Cal Baseball Looking for Revenge Against Rival Stanford

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A week after being swept on the road by conference foe and No. 1 Oregon State, Cal baseball returns home looking to undo its recent fall in the Pac-12 standings. And who better for the team to make up their conference woes against than Stanford?

The Cardinal got the better of the Bears twice this season, but a hungry Cal squad that relishes playing in Evans Diamond has what it takes to reverse those results this weekend.

Cal was sitting third at the Pac-12 table before three losses against the Beavers moved them to fifth place and reduced their record to .500 record. Stanford has surged in conference play recently, winning five of six, and is currently tied for second with UCLA.

Those wins haven’t come easy either; Arizona was ranked No. 13 when the Cardinal took two of three at home. Cal can’t boast a win over a top-25 team while the Cardinal can claim seven.

Both of the rivals’ matchups this season have been midweek affairs, during a time that the Bears were struggling to find someone capable of a spot start as non-weekend games usually demand. Accordingly, in the first game Stanford did all of their damage early in the game.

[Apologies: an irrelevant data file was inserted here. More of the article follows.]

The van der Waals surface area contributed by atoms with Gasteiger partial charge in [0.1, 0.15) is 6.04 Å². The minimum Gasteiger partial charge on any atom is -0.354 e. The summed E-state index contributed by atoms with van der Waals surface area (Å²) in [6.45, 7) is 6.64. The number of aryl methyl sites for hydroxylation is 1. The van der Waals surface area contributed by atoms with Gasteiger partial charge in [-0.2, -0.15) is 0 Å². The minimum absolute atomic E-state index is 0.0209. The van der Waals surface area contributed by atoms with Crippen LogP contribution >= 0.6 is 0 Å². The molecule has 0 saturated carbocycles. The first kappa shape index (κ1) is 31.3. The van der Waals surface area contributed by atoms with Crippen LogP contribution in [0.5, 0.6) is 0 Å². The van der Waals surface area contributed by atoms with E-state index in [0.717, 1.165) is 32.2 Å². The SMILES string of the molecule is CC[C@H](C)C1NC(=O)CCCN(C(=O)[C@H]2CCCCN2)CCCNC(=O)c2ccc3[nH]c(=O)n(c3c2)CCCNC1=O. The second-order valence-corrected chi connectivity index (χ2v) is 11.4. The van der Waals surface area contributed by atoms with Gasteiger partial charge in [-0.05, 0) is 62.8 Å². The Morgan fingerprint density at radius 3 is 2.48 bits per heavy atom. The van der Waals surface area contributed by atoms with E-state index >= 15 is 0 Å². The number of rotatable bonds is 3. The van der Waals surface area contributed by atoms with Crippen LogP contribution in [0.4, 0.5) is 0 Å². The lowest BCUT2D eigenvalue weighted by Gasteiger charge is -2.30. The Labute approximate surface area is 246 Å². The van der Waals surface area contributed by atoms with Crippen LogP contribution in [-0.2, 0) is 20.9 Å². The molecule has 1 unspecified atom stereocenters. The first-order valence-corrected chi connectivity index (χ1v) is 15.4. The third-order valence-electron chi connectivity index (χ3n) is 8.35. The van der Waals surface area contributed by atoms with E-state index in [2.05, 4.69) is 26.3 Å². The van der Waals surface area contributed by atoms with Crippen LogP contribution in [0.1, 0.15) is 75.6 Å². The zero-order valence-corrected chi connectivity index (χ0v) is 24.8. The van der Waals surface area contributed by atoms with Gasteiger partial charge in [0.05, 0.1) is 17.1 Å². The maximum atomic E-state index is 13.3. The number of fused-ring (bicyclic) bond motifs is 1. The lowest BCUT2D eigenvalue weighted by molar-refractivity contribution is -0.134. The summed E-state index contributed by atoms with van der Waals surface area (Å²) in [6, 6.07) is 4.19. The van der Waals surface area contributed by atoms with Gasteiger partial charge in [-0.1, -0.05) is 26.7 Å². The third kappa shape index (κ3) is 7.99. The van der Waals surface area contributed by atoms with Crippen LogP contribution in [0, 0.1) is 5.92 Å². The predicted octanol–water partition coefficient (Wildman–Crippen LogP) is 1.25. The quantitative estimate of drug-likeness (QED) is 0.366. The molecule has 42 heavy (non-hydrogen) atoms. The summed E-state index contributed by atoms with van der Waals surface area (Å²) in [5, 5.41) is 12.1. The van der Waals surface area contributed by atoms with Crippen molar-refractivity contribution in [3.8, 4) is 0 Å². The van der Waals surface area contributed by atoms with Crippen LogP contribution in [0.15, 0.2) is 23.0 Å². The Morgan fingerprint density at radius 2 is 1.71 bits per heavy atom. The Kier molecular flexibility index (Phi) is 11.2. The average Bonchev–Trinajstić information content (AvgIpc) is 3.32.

Freshman Rogelio Reyes gave up three runs in the fourth inning, prompting Cal head coach David Esquer to call in freshman Arman Sabouri. Sabouri’s disastrous stint in which he allowed five runs but recorded only one out gave the Cardinal all the cushion it needed. Stanford didn’t score outside of that single inning, but when eight runs get across in three outs, run support is not really an issue.

Of the three relievers who came in after that, two have seen their role reduced greatly and aren’t likely to figure into the upcoming series. But junior Andrew Buckley has been excellent lately, allowing one earned run in his last five innings pitched, and his scoreless frame during the game against the Cardinal may figure into Esquer’s plan.

Cal’s biggest performer at the plate last time was, unsurprisingly, star freshman Andrew Vaughn. He knocked in three of the Bears’ four runs and Cal will need him to produce like that again. Vaughn was playing particularly well in conference play early on, but since April 23rd his batting average has dropped almost 25 points. That’s easily explained by road series against a tough Washington team and the aforementioned Beavers, but Vaughn will most likely need another big home series if the Bears are to move up in the standings.

The second game followed a similar script, with the Cardinal scoring five runs in the third inning to take a commanding lead. Cal scored four combined runs in the seventh and eighth innings to come close to a comeback, but the end result was a 6-4 loss.

Stanford’s starters have been consistent if unspectacular (all four have ERAs in between 3.4 and 3.9), so the Bears’ batters will need to pounce early. Stanford’s first three arms out of the bullpen all have ERAs under 2.65 and can get a strikeout when needed.

Cal’s offense was propelling a young and unproven team to a respectable record through most of the season, but with just a shade over three runs a game over its last eight matchups, the bats will need to wake up again to end the season well. No better time than at Evans Diamond against Stanford.

Andrew Wild covers baseball. Contact him at [email protected]. Follow him on Twitter @andrewwild17.